In With the New
Time was, watches, mops and sofas enjoyed life spans exceeding that of a new Madonna movie. But then, along came IKEA, Swatch and Swiffer to say hey, it's OK to cast off once-enduring commodities.
We Americans crave items that allow us to do more, go faster or look stylish. In a land of plenty, where the garbage collector shields us from viewing our largesse, companies are quickly hopping on the planned-obsolescence bus. Mitchell GoozÃ©, author of The Secret to Selling More: It's Not Where You've Been Looking, If It Were, You'd Have Found It Already (IMI), says the trend is driven by our short attention spans. "A 'long time' in the U.S. is two years," explains GoozÃ©.
Ever at the forefront of innovation, entrepreneurs are finding ways to make their products-even those that don't seem like obvious contenders-members of the ephemeral class. One way to do this, GoozÃ© says, is to "make people more comfortable that it's OK to dispose of items." GoozÃ© cites Old Navy as an example of a retailer that gets the trend-the clothes are so affordable, customers don't feel guilty tossing them after their 15 minutes of fashion expires. For higher-priced, more durable items, GoozÃ© recommends entrepreneurs adopt a Xerox approach: Give customers an incentive to trade in and up by offering a good value for an old machine.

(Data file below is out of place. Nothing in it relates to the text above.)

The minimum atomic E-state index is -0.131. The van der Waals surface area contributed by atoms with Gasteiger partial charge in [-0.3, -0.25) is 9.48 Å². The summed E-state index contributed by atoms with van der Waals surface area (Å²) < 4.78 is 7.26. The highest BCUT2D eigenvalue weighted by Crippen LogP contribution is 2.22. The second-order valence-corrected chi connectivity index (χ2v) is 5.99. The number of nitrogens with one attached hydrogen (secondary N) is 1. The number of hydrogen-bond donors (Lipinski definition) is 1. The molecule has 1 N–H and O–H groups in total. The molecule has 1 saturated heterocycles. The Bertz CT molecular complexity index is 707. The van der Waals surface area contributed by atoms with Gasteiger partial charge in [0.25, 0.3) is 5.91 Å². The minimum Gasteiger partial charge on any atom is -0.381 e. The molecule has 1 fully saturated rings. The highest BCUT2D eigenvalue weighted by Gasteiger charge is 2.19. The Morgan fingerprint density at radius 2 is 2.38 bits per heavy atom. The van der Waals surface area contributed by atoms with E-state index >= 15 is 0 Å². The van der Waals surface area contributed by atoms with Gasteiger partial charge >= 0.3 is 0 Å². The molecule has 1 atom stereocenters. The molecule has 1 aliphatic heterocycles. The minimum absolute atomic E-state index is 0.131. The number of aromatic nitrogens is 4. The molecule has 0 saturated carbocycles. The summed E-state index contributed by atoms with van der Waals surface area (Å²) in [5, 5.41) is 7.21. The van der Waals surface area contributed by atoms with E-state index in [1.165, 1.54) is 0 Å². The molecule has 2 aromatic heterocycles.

Another strategy is to "package products in smaller, user-friendly, throw-away containers," says Kathy Peterson, president of Kathy Peterson Productions Inc. in Tequesta, Florida. A crafts designer, author and TV show host who shows consumers how to make their own projects, Peterson says her industry has eagerly embraced the use-it, dispose-it movement with items ranging from disposable paintbrushes to no-mess paint pens.
Meanwhile, Mother Earth-minded entrepreneurs would be wise to start thinking about where all those landfill-lovin' wares will alight. There's bound to be gold in them thar hills of garbage.
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